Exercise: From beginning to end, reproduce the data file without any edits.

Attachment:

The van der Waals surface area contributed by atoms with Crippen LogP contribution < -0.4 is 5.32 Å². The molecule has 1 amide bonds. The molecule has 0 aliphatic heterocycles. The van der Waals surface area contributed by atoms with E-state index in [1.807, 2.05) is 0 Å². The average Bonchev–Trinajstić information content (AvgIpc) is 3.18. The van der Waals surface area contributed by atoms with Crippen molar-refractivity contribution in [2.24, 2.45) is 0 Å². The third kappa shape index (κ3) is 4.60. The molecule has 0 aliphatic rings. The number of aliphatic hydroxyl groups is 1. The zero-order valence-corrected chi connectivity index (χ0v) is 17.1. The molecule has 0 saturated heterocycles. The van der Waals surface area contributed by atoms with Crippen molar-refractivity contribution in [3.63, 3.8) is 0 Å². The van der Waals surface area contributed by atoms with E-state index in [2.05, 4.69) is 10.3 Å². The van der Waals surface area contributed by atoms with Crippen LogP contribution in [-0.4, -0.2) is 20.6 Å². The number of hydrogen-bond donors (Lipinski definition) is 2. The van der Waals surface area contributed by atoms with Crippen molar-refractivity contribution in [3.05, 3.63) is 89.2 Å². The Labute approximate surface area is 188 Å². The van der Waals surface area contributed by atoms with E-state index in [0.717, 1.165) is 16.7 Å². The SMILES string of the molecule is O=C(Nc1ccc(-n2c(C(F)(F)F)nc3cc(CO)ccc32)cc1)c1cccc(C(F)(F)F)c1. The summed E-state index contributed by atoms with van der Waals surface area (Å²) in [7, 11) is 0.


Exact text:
The van der Waals surface area contributed by atoms with Crippen LogP contribution < -0.4 is 5.32 Å². The molecule has 1 amide bonds. The molecule has 0 aliphatic heterocycles. The van der Waals surface area contributed by atoms with E-state index in [1.807, 2.05) is 0 Å². The average Bonchev–Trinajstić information content (AvgIpc) is 3.18. The van der Waals surface area contributed by atoms with Crippen molar-refractivity contribution in [2.24, 2.45) is 0 Å². The third kappa shape index (κ3) is 4.60. The molecule has 0 aliphatic rings. The number of aliphatic hydroxyl groups is 1. The zero-order valence-corrected chi connectivity index (χ0v) is 17.1. The molecule has 0 saturated heterocycles. The van der Waals surface area contributed by atoms with Crippen molar-refractivity contribution in [3.63, 3.8) is 0 Å². The van der Waals surface area contributed by atoms with E-state index in [2.05, 4.69) is 10.3 Å². The van der Waals surface area contributed by atoms with Crippen LogP contribution in [-0.4, -0.2) is 20.6 Å². The number of hydrogen-bond donors (Lipinski definition) is 2. The van der Waals surface area contributed by atoms with Crippen molar-refractivity contribution in [3.05, 3.63) is 89.2 Å². The Labute approximate surface area is 188 Å². The van der Waals surface area contributed by atoms with E-state index in [0.717, 1.165) is 16.7 Å². The SMILES string of the molecule is O=C(Nc1ccc(-n2c(C(F)(F)F)nc3cc(CO)ccc32)cc1)c1cccc(C(F)(F)F)c1. The summed E-state index contributed by atoms with van der Waals surface area (Å²) in [7, 11) is 0.